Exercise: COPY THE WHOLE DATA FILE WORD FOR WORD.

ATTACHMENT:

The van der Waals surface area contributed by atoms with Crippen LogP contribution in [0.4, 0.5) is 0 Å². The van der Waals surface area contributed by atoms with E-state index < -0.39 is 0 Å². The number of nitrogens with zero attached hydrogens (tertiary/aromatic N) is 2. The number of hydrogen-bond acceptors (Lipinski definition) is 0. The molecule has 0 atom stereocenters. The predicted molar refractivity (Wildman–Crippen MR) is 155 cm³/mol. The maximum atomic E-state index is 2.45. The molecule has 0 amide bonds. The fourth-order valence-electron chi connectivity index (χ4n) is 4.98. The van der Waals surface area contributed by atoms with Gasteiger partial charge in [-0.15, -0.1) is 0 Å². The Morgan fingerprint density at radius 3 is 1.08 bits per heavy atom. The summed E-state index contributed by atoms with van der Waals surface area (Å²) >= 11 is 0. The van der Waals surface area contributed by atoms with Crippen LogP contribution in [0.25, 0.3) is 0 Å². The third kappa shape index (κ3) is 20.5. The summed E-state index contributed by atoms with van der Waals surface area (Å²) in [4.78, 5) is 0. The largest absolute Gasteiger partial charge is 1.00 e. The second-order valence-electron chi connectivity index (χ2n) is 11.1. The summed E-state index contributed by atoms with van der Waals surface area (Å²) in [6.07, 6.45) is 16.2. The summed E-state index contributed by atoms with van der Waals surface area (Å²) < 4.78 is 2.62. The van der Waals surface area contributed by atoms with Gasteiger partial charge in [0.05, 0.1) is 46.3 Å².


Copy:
The van der Waals surface area contributed by atoms with Crippen LogP contribution in [0.4, 0.5) is 0 Å². The van der Waals surface area contributed by atoms with E-state index < -0.39 is 0 Å². The number of nitrogens with zero attached hydrogens (tertiary/aromatic N) is 2. The number of hydrogen-bond acceptors (Lipinski definition) is 0. The molecule has 0 atom stereocenters. The predicted molar refractivity (Wildman–Crippen MR) is 155 cm³/mol. The maximum atomic E-state index is 2.45. The molecule has 0 amide bonds. The fourth-order valence-electron chi connectivity index (χ4n) is 4.98. The van der Waals surface area contributed by atoms with Gasteiger partial charge in [-0.15, -0.1) is 0 Å². The Morgan fingerprint density at radius 3 is 1.08 bits per heavy atom. The summed E-state index contributed by atoms with van der Waals surface area (Å²) >= 11 is 0. The van der Waals surface area contributed by atoms with Crippen LogP contribution in [0.25, 0.3) is 0 Å². The third kappa shape index (κ3) is 20.5. The summed E-state index contributed by atoms with van der Waals surface area (Å²) in [4.78, 5) is 0. The largest absolute Gasteiger partial charge is 1.00 e. The second-order valence-electron chi connectivity index (χ2n) is 11.1. The summed E-state index contributed by atoms with van der Waals surface area (Å²) in [6.07, 6.45) is 16.2. The summed E-state index contributed by atoms with van der Waals surface area (Å²) < 4.78 is 2.62. The van der Waals surface area contributed by atoms with Gasteiger partial charge in [0.05, 0.1) is 46.3 Å².